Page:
Tucked into the Lighthouse District of Seaport Village is a small, unassuming door leading to a sardine paradise. As part of Seaport Village’s new push to create an artistic hub on the waterfront, an Artist in Residence program has sprung up and has already featured unique partnerships with more well-known art hubs like Bread & Salt and the New Children’s Museum. Perhaps one of the most unique experiences visitors can currently find there is the performance installation, the Oslo Sardine Bar by artist (and purveyor of canned fish) Max Daily.
The concept is simple: come into Mr. Daily’s nautical shop, pull up a stool, and order a can of sardines (or mussels, or oysters, or sometimes even octopus). In addition to framed art for sale, sound installations, and a secret hatch into a shark room, visitors can enjoy the performative elements of the shopkeeper and his companion purveyors of canned fish as they explain the menu and their individual character backstories. Black lights illuminate a large menu board labeled FRESH FISH with the FRESH crossed out while small ships, dioramas, and historic photos cover other surfaces. Oslo is one part snack bar, one part gallery, one part performance art and completely unforgettable.
Mr. Daily explained his participatory art experience, “Oslo Sardine Bar is a hard thing to pin down into any one category as am I as an artist, but to put it simply it is a small sardine shop where people come together to share in exchanging stories and just having a great time all inspired by the atmosphere and performance of the ‘tin tenders’ who draw their stories and characters from travel, adventure, and the rich history of San Diego tuna canneries.”
Mr. Daily went on to explain some of the visual elements of the installation, “I also drew from the little European ‘conservas’ that just exploded with color on the shelves that I discovered on my travels.” Visitors can enjoy Mr. Daily’s unique recreation of this conserva experience with beautifully curated cans adorning the back wall of Oslo’s Seaport Village space.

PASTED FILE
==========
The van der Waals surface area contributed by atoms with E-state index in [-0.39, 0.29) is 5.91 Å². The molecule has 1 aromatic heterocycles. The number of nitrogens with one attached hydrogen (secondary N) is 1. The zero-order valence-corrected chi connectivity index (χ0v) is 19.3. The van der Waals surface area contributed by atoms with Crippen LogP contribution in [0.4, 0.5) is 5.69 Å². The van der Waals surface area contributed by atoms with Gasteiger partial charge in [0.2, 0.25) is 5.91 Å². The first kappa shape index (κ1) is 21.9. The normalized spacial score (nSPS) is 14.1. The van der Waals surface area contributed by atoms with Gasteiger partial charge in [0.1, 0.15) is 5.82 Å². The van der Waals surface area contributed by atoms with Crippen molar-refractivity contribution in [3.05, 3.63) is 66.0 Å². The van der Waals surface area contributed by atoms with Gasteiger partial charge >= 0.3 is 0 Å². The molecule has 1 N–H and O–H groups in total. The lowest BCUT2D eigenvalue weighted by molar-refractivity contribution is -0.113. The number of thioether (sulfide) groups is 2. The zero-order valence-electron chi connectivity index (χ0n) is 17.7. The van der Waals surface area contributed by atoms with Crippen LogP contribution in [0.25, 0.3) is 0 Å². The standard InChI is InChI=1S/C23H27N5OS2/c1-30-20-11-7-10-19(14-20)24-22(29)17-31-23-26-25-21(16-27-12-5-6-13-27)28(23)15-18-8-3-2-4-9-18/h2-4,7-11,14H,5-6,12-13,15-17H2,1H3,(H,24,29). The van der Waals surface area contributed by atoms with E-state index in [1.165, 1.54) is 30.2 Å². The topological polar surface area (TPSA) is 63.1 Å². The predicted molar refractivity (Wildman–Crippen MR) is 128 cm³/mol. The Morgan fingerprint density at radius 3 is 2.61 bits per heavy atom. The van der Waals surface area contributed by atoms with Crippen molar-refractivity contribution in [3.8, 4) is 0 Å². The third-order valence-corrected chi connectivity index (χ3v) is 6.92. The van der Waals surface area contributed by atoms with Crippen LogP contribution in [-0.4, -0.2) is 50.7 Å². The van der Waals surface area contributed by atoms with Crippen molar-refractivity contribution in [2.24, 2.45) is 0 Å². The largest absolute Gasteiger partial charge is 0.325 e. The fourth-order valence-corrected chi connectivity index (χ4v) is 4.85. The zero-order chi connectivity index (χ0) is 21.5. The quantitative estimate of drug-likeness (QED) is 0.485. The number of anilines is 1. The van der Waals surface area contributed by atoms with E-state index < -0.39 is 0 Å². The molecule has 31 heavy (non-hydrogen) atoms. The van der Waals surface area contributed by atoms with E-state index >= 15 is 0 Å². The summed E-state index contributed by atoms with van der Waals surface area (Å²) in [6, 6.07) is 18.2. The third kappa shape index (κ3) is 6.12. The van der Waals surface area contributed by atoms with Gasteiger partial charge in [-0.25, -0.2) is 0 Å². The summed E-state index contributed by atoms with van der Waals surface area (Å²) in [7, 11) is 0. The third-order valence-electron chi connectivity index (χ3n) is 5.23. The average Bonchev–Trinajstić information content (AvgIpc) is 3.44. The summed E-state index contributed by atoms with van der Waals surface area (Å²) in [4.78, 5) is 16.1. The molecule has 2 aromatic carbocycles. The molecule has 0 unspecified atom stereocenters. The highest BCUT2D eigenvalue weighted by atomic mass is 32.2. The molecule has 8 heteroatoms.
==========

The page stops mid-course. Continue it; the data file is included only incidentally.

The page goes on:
Oslo Sardine Bar started as a small, almost accidental, installation in a micro-space at Bread & Salt in Logan Heights. Mr. Daily explained how the concept for Oslo was on his mind before its eventual opening in 2016, “At an exhibition in 2015, is where I first introduced paper hats and sardines with crackers. On the walls hung drawings of Saint Nichols of Oslo, a character who wore a quilt that contained an entire ocean and sent paper ships to rescue drowning sailors.” From there, the Oslo installation was featured in La Jolla Playhouse’s WOW Festival before being re-configured into a shipping crate and sent around the country before finally landing at its current home in Seaport Village. “But what it really comes down to is that this was an idea for a proper bar. A business. But I had to go at it from the only way I know. And that is art.”
Other elements of Seaport Village’s new cultural push can be found in Seaport Sessions, a lecture and local-music concert series (curated by none other than the Casbah and Vinyl Junkies) that can be enjoyed live on Thursday nights, as well as the Seaport Studio podcast with weekly and monthly features on topics ranging from local arts & culture news to specific Seaport Village small businesses.
“Seaport has been great and I think we have really helped a resurgence of locals coming back to Seaport, which they haven’t done since they were kids.”
Oslo Sardine Bar is normally open Thursday nights as part of Seaport Village’s Seaport Sessions events but often opens its doors at other times. For more up-to-date hours and dates, visit their Instagram (@oslosardinebar). The current schedule is subject to change due to COVID-19 concerns, virtual Seaport Sessions and Oslo Sardine Bar delivery options are fluid.
Photography by Kathryn Caudle.